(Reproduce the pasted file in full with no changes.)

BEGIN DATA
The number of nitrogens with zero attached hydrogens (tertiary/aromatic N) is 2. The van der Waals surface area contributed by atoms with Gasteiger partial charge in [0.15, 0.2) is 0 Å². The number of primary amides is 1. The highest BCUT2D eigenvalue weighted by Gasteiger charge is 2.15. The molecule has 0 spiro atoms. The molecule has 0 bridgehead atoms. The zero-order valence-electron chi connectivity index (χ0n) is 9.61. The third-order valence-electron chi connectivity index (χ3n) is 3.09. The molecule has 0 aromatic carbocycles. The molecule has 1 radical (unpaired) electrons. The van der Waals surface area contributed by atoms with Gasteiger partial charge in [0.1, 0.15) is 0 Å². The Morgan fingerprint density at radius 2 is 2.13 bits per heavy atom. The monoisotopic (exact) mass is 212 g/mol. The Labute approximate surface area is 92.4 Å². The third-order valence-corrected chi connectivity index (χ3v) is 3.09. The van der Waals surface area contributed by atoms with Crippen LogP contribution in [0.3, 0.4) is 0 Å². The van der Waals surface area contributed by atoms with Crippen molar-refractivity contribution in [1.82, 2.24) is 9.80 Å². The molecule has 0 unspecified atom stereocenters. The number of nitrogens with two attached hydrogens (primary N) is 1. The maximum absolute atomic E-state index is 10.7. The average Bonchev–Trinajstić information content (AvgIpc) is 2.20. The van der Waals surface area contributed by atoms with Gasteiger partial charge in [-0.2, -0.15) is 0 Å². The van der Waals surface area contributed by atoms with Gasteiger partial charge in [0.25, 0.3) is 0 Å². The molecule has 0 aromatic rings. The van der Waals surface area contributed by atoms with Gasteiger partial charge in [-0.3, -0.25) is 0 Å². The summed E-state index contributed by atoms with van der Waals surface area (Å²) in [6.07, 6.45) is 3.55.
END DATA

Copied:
The number of nitrogens with zero attached hydrogens (tertiary/aromatic N) is 2. The van der Waals surface area contributed by atoms with Gasteiger partial charge in [0.15, 0.2) is 0 Å². The number of primary amides is 1. The highest BCUT2D eigenvalue weighted by Gasteiger charge is 2.15. The molecule has 0 spiro atoms. The molecule has 0 bridgehead atoms. The zero-order valence-electron chi connectivity index (χ0n) is 9.61. The third-order valence-electron chi connectivity index (χ3n) is 3.09. The molecule has 0 aromatic carbocycles. The molecule has 1 radical (unpaired) electrons. The van der Waals surface area contributed by atoms with Gasteiger partial charge in [0.1, 0.15) is 0 Å². The Morgan fingerprint density at radius 2 is 2.13 bits per heavy atom. The monoisotopic (exact) mass is 212 g/mol. The Labute approximate surface area is 92.4 Å². The third-order valence-corrected chi connectivity index (χ3v) is 3.09. The van der Waals surface area contributed by atoms with Crippen LogP contribution in [0.3, 0.4) is 0 Å². The van der Waals surface area contributed by atoms with Crippen molar-refractivity contribution in [1.82, 2.24) is 9.80 Å². The molecule has 0 unspecified atom stereocenters. The number of nitrogens with two attached hydrogens (primary N) is 1. The maximum absolute atomic E-state index is 10.7. The average Bonchev–Trinajstić information content (AvgIpc) is 2.20. The van der Waals surface area contributed by atoms with Gasteiger partial charge in [-0.2, -0.15) is 0 Å². The van der Waals surface area contributed by atoms with Gasteiger partial charge in [0.25, 0.3) is 0 Å². The molecule has 0 aromatic rings. The van der Waals surface area contributed by atoms with Gasteiger partial charge in [-0.3, -0.25) is 0 Å². The summed E-state index contributed by atoms with van der Waals surface area (Å²) in [6.07, 6.45) is 3.55.